Educational attainment

Our results showed that educational attainment was inversely associated with VI and HI after adjustment of all related confounders. Lots of cross-sectional studies from different countries indicated a strong, inverse association between education and VI even after adjustment for demographic and behavioral factors (3234). For example, a study from China showed that a higher educational level was significantly associated with a lower prevalence of VI (35). The negative association was more significant in patients with diabetes from a study in the western Asian region (36). For HI, studies that extracted audiometric measurements from the National Health Interview Surveys 2007 to 2010 waves demonstrated an inverse association between education and HI (10).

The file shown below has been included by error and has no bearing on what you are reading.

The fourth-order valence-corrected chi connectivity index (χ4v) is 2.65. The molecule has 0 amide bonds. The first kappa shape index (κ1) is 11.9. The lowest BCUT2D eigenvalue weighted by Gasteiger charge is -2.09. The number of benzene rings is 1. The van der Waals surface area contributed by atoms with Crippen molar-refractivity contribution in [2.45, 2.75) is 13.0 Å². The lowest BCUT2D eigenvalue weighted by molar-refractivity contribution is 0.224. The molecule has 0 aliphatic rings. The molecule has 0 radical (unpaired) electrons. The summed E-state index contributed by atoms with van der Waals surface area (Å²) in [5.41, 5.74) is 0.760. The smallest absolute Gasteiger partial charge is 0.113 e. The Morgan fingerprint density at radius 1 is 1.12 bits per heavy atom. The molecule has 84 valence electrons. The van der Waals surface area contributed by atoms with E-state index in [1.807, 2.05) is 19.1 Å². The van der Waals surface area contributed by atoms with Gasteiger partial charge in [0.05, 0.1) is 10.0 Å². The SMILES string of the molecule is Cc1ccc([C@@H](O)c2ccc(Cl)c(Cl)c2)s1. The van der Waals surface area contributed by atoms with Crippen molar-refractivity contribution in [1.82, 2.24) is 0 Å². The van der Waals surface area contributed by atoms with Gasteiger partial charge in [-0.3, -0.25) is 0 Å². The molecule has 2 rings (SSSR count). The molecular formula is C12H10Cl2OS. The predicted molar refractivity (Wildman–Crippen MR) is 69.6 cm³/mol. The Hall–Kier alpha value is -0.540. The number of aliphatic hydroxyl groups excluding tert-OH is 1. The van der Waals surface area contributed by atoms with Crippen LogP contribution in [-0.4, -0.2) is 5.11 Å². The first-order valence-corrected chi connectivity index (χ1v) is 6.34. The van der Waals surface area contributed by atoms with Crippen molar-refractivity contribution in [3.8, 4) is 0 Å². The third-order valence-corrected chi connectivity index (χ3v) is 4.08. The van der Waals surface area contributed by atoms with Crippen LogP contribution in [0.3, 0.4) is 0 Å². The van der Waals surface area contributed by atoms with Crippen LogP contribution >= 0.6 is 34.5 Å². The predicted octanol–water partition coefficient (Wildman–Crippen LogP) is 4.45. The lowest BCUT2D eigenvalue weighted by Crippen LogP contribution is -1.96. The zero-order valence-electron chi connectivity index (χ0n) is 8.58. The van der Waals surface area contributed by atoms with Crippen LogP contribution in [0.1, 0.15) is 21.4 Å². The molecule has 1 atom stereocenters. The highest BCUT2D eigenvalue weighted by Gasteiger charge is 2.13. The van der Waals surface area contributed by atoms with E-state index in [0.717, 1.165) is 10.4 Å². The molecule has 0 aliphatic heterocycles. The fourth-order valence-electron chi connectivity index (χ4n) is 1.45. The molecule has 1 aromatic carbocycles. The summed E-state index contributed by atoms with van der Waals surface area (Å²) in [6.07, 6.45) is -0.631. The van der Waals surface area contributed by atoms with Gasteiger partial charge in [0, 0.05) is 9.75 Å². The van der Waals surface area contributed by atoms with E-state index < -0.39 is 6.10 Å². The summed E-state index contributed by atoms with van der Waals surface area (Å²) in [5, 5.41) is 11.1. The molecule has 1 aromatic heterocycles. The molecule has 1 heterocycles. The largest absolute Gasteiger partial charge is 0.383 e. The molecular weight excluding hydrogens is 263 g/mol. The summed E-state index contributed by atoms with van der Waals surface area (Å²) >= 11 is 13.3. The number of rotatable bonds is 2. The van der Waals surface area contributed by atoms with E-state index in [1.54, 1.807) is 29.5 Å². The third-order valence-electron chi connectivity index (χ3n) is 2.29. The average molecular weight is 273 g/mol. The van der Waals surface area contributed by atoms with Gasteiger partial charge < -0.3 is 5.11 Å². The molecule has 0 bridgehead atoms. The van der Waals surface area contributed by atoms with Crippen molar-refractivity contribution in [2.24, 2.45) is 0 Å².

A study of the US population found that respondents with more than a high school education have a 70% lower chance of bilateral hearing loss, a 40% lower chance of unilateral hearing loss, and a 50% lower chance of high-frequency hearing loss than respondents without after adjustment (37). The reason for this association may be that the lower the educational attainment, the lower the self-consciousness of VI and HI. Consequently, it is hard to perform timely intervention of SI at an early stage. We found, based on the present study, that the Chinese population, the lower the education level, the greater the risk of SIs.

Household income